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When Eileen Attar was pregnant with her second child in 2016, she felt that this one was different. “After a healthy pregnancy, my husband Chris and I welcomed Brady into the world. Moments after he arrived, we noticed something was terribly wrong: Brady’s feet were raw and missing skin. After two weeks in the NICU and a heartbreaking diagnosis of RDEB, we brought Brady home.”

Epidermolysis Bullosa is a group of life-threatening genetic disorders that affect the body’s largest organ: the skin. Individuals with EB lack critical proteins that bind the skin’s two layers together. Without these proteins, the skin tears apart, blisters, and shears off leading to severe pain, disfigurement and wounds that may never heal.

“We were overwhelmed,” said Chris, “Not just by the daily tasks required to keep him safe, but by the effort it took to get there resources we needed. Home health agencies had rarely cared for a person with EB, and the fact that Brady was an infant made them even more hesitant. Our private insurance company would not cover wound care supplies that cost upwards of $8,000 a month. These bandages would be Brady’s only form of treatment and without them, he would not survive. We realized quickly that we weren’t the only people who hadn’t heard of EB, but it’s rarity also meant that our path forward would require constant education, and through that, it would hopefully lead us to properly and exceptionally care for Brady.​”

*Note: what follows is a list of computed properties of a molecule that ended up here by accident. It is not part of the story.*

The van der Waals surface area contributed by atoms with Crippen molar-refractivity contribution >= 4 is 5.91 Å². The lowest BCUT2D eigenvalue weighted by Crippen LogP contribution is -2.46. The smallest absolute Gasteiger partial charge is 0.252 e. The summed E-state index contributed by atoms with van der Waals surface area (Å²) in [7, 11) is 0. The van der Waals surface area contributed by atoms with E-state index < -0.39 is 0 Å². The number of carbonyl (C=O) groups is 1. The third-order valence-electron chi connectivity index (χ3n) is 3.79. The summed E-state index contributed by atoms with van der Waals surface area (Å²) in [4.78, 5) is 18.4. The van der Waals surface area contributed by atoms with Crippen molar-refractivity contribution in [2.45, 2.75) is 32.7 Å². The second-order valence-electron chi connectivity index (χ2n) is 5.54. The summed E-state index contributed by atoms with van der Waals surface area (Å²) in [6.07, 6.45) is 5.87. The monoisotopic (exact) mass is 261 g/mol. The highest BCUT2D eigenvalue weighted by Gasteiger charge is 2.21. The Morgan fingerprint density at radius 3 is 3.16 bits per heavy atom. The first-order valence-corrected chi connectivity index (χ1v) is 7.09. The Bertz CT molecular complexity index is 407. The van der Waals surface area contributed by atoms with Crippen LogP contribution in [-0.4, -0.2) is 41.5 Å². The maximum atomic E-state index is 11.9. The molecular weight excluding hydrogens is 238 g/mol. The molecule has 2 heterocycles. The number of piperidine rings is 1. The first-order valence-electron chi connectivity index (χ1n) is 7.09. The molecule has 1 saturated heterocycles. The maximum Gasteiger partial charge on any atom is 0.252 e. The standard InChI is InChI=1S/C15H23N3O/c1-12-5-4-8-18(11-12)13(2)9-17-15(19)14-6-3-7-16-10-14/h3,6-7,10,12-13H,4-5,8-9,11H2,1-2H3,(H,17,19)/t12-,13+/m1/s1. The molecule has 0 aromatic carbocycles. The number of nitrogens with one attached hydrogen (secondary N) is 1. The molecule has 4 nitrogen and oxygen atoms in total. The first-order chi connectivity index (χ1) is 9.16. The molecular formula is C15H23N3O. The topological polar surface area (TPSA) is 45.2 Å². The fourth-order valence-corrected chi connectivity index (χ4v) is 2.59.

Brady is now two and a half and his spirit continues to keep him smiling and laughing each day. He loves hummus, tomato basil soup, and anything that involves his older brother Leo and black lab, Clementine. He works diligently with physical and occupational therapy three days a week. Perhaps most profoundly, Brady is learning to stand and hopefully soon walk on his tender, fragile, and often still wounded feet.

“Our family keeps high hopes that Brady will be able to do most of the things that ‘normal’ children can do,” said Eileen, “EBRP is working diligently to fund the research and clinical trials needed to improve Brady’s quality of life and give him the chance to just ‘be a kid.’ Treatment would mean Brady could walk and possibly even run! We will not give up and we are grateful for all who believe that together we will heal EB.”

On Oct 21, 2018 Caruso Family Charities awarded $10,000 to EB Research Partnership in Brady’s name in the hopes of finding a cure for this terrible disease.
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